and the North-Central States).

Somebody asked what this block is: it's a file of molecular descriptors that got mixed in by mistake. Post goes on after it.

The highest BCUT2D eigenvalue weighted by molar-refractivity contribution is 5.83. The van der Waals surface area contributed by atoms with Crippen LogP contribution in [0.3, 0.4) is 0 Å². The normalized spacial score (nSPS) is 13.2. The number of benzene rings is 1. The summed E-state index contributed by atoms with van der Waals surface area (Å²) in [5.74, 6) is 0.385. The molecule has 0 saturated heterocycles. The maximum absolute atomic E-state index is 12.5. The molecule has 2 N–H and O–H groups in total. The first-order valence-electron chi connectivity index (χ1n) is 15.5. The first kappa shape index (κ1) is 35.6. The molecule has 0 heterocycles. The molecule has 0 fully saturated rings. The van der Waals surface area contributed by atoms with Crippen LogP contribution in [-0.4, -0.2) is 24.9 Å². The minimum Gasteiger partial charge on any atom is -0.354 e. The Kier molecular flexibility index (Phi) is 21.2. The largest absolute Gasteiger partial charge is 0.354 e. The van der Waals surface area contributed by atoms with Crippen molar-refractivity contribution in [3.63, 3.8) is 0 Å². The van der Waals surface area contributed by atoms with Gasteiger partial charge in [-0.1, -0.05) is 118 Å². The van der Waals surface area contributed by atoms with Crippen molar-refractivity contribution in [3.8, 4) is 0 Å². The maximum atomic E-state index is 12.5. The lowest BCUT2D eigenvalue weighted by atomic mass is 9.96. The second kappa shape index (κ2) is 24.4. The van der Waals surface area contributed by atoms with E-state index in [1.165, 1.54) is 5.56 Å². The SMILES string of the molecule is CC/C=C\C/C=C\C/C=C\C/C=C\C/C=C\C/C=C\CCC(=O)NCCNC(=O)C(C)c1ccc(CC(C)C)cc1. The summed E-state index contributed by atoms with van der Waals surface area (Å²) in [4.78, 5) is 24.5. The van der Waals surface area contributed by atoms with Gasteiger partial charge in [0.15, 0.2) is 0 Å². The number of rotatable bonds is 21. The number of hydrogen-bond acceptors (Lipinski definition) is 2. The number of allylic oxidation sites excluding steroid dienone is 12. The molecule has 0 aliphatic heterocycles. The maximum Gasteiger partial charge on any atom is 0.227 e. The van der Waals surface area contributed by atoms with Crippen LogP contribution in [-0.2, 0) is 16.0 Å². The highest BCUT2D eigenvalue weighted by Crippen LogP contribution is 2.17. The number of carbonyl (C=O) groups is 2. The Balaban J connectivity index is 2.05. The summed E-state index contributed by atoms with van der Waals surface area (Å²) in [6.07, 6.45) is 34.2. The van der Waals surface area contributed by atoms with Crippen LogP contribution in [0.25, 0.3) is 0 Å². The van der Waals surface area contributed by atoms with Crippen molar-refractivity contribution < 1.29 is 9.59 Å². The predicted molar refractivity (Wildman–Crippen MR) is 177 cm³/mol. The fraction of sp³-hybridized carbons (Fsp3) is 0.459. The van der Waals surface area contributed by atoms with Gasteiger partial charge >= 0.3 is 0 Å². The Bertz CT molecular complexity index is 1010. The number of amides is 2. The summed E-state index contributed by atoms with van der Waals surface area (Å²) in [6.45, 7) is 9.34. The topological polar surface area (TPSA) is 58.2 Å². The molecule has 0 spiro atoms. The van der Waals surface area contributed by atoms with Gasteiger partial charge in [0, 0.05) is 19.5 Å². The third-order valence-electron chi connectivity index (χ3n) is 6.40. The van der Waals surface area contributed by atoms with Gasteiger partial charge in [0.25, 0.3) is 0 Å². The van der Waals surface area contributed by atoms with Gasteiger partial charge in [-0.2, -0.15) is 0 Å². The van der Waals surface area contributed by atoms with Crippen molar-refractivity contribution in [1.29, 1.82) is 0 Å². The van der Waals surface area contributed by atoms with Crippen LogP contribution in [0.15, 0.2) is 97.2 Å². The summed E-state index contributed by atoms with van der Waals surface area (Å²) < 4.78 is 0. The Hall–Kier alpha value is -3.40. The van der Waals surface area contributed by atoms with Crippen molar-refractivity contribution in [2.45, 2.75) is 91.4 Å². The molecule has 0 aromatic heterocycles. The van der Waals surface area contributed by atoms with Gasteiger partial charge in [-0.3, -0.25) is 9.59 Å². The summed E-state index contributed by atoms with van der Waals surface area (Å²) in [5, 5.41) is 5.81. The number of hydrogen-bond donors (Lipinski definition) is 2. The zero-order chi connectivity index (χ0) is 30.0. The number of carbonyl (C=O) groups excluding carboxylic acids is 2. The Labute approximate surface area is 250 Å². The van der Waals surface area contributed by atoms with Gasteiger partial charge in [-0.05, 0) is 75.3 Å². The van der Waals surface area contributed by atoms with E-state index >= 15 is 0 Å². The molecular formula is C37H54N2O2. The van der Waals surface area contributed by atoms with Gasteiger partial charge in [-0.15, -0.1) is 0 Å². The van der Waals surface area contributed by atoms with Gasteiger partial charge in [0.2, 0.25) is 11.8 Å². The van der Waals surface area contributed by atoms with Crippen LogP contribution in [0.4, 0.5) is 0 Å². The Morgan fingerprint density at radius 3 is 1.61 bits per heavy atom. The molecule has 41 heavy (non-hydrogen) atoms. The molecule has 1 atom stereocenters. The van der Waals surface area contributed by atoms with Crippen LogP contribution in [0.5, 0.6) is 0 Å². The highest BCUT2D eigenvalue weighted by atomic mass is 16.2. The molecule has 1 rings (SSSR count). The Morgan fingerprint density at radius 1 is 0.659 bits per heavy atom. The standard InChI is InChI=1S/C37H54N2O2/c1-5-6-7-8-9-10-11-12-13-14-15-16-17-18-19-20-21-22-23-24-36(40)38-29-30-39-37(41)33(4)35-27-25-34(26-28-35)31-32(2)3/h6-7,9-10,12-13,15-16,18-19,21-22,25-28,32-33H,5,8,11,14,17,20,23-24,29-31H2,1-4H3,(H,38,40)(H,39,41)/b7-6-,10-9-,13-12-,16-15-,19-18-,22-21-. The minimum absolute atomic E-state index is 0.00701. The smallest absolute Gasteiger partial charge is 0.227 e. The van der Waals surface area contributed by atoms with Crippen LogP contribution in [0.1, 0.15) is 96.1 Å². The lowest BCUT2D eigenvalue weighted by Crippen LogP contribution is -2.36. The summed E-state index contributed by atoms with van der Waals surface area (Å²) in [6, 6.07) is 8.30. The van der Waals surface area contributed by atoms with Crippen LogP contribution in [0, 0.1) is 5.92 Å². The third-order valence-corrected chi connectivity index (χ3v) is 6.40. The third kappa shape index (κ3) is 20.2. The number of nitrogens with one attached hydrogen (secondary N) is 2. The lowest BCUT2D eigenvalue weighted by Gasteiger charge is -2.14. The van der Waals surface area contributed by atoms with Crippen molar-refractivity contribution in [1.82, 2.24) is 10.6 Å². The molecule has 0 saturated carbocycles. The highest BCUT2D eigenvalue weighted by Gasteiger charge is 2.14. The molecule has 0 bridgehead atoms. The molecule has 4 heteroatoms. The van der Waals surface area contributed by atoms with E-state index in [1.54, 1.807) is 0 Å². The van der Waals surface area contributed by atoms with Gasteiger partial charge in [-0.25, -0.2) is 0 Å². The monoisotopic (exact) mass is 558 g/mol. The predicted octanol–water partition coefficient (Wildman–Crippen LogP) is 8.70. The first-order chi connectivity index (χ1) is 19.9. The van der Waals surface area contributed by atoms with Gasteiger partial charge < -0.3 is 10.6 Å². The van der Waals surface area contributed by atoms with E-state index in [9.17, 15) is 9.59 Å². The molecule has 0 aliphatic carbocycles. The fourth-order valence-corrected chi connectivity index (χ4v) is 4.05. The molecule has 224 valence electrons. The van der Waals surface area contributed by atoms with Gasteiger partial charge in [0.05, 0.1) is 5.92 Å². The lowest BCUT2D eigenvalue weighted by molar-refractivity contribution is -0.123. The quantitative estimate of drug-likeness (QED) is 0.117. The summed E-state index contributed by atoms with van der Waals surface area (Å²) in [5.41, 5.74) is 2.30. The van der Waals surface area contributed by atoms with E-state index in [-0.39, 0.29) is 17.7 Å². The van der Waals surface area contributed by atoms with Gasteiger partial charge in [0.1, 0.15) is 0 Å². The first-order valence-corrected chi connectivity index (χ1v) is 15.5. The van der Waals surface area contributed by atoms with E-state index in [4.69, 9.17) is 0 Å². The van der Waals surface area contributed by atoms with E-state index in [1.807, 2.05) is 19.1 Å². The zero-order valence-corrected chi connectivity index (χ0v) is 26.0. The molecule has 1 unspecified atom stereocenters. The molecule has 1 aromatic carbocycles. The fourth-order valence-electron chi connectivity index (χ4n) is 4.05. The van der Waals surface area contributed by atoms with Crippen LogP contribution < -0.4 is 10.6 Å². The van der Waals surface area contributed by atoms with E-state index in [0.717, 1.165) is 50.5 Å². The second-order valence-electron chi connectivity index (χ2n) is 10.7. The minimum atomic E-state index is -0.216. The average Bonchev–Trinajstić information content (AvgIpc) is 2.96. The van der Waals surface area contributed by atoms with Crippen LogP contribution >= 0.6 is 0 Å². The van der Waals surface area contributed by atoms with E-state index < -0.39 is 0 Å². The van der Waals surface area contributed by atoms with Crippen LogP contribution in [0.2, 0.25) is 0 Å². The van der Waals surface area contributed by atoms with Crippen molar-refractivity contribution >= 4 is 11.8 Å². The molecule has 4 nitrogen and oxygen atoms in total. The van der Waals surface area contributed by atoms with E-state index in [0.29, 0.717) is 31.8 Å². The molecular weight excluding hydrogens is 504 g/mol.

The tiny tick attaches itself to the skin to feed becoming gradually engorged over several hours. Look over your child’s skin at the end of each day, keeping a close eye on the areas behind ears and along the hairline. If a tick is found, use tweezers to gently remove the entire tick without squeezing it; then clean the area with first aid cream or rubbing alcohol. If you are concerned that the tick has been attached for longer than a few hours or are unsure if the tick is a deer tick, save it to show to a physician. Most cases of Lyme disease occur in people who carried the tick for longer than 24 hours, although it can happen in a shorter time.
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